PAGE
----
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A Brief History of Second and Third Base on The South Side

It’s no secret. As White Sox fans, and even most baseball fans are probably aware, the production that the South siders have seen out of their plethora of second and third basemen has been transient and more times than not, quite ugly. The men penciled into the lineup cards each day and each year lacked consistency and quality production at their positions.

But that’s all supposed to change in 2016. White Sox fans have whispered of the many additions the organization has made this offseason, with Rick Hahn proudly proclaiming that he feels the team he’s worked to construct is better than the one which garnered all the hype last Winter.

For most, the key additions made were those of “legitimate” second and third basemen, Brett Lawrie and Todd Frazier, during December’s Winter Meetings in Nashville.

Per Baseball Prospectus’ projection system, PECOTA, Lawrie and Frazier are slated to produce a total of 4.3 WARP at their positions. Over the last 10 seasons, these two positions have only seen a collective total WARP higher than 4.1 twice, one year after the World Series was won (2006) and the last year in which the White Sox made the playoffs (2008).

This story is for those moments in 2016 when White Sox fans find themselves irrationally cursing at the sky, should Lawrie find himself in a slump or should Frazier not start off the regular season blasting home runs onto the concourse. This story is of what White Sox fans have endured during the last decade at these two positions. Warning: Proceed with caution, or a stiff drink.

Collecting a list of the players who have manned second and third base for the White Sox from during the last decade, I’ve added together the WARP that the two positions have produced. Since there were so many names, and some of the players appeared at other positions enough to skew the data, I have only added WARP numbers for players who posted at least ~200 plate appearances at the position listed into the final totals. Honorable mentions are not included in the final WARP total.

The End of the Road

Tadahito Iguchi, what was left of Joe Crede, and one good WARP season.


2006WARP Total: 4.1

Second Base: Tadahito Iguchi

Third Base: Joe Crede

All was well, and the good times continued to roll for the World Series winning second and third base tandem. Crede posted an impressive 3.5 WARP at third base and Iguchi continued to stay afloat with his solid bat, but his shoddy defense would be the culprit of a 0.6 WARP. Hey, if it works sufficiently enough don’t fix it, right? That is, until it needs fixing…


2007WARP Total: 1.8

Second Base: Tadahito Iguchi, Danny Richar

Third Base: Josh Fields

Honorable mentions: Joe Crede, Andy Gonzalez, Alex Cintron, Pablo Ozuna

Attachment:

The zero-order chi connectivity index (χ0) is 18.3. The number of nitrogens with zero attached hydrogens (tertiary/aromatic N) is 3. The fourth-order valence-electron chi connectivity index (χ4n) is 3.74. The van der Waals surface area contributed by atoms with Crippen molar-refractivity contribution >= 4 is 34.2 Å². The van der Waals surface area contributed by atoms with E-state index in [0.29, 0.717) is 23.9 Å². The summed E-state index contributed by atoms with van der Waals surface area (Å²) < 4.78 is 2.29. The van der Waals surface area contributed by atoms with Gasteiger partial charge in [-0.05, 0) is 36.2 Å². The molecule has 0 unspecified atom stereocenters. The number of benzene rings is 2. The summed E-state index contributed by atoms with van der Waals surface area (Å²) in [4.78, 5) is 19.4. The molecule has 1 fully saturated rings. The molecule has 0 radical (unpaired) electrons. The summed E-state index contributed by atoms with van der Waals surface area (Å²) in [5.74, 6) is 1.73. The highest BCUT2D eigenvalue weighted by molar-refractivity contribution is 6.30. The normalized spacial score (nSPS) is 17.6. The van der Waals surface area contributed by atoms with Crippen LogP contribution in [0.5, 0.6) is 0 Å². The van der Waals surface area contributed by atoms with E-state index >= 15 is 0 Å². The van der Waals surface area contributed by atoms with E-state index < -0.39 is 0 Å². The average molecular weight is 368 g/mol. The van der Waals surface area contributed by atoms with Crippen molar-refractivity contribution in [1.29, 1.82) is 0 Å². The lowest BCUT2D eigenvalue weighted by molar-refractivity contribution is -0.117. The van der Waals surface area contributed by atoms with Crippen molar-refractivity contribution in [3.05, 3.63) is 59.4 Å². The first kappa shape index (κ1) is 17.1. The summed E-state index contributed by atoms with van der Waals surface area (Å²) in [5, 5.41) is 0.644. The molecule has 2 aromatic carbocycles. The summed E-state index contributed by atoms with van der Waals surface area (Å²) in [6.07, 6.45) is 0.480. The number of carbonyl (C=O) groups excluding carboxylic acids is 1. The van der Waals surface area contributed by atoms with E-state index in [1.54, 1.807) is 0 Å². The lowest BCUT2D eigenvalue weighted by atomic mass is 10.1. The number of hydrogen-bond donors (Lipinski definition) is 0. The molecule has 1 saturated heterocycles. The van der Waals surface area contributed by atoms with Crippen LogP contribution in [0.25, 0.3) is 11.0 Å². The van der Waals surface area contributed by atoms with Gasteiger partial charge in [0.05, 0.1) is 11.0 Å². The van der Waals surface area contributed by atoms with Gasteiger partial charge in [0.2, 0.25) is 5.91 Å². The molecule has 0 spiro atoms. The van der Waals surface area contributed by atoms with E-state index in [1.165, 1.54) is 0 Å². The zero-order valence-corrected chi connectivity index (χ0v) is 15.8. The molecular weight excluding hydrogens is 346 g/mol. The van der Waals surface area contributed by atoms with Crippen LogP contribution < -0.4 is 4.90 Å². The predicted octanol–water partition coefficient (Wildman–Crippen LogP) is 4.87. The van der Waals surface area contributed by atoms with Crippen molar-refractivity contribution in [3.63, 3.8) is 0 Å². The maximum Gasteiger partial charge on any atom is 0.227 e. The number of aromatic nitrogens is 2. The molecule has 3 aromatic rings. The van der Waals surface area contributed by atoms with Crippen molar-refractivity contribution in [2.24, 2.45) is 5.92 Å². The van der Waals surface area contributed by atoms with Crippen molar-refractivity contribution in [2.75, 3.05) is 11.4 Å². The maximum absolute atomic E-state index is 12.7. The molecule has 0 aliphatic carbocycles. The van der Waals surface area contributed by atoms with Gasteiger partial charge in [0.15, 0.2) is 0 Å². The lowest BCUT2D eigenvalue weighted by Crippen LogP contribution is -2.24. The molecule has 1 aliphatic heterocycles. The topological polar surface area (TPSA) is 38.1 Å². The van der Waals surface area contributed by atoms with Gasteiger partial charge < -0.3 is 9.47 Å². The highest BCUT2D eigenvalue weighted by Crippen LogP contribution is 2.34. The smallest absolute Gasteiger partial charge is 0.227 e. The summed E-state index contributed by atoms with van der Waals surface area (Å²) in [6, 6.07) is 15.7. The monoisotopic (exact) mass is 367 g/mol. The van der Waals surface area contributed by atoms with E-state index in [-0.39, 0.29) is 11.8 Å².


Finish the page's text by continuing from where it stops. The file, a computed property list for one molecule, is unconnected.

Trading away Tadahito Iguchi at the deadline, the White Sox sent Danny Richar out to man second base for the remainder of the season. Richar was acquired in a mid-June trade, and amassed 206 plate appearances at second base in 56 games. However, his performance there was poor enough to earn him a -0.4 WAR. Joe Crede’s recurring back ailment began to overtake him, leaving Josh Fields as the starting third basemen for the majority of the season. Fields held his own posting a WARP of 1.4 in 418 plate appearances, but the White Sox would eventually see Crede return in 2008…


2008WARP Total: 5.0

Second Base: Alexei Ramirez

Honorable mention: Juan Uribe

Third Base: Joe Crede

Honorable mentions: Juan Uribe, Pablo Ozuna

Alexei Ramirez starting the bulk of 136 games at second base? Yes, if you’re like me, you forgot that happened. The good news in that is that Ramirez produced a 1.8 WARP at the position, while Joe Crede revived himself from his back issues long enough to post 97 games at third base and a 2.0 WARP. The real hero of 2008, though? Juan Uribe, who filled in the majority of the games remaining at both second and third. Despite these positions looking somewhat botched to the naked eye, the production delivered in 2008 — and the gang even made it to October.


The Gordon Beckham Era

The White Sox just didn’t know how to quit him.


2009WARP Total: 3.8

Second Base: Chris Getz

Honorable mentions: Jayson Nix, Brent Lillibridge

Third Base: Gordon Beckham

Honorable mention: Josh Fields

Alexei Ramirez officially became the team’s full time shortstop in 2009 after the departure of Juan Uribe, leaving the second base duties to Chris Getz. Getz split time at the position with Jayson Nix and Brent Lillibridge, two more fresh faces attempting to hold together the ever-changing landscape of White Sox middle infielders. With the departure of Crede in the offseason, as his back would no longer allow him to play the game effectively, the White Sox ushered in the era of Gordon Beckham. It looked promising, with Beckham posting a 2.5 WARP at the position in his initial season, but unfortunately, he would never post even one full WARP again.


2010WARP Total: 0.5

Second Base: Gordon Beckham

Honorable mention: Brent Lillibridge

Third Base: Omar Vizquel

Honorable mentions: Mark Teahen, Dayan Viciedo, Brent Morel, Jayson Nix

This was quite a low point. Robbing Peter to pay Paul in the form of infielders, Gordon Beckham moved from the hot corner to second base, and the hole that Crede’s departure left at third was becoming harder to ignore. Omar Vizquel and a misfit crew were sent out fill the crater that was forming, and it wasn’t pretty. Vizquel posted a -0.3 WARP at the position, while Beckham wasn’t doing so well himself at second, posting just a 0.8 WARP on the season.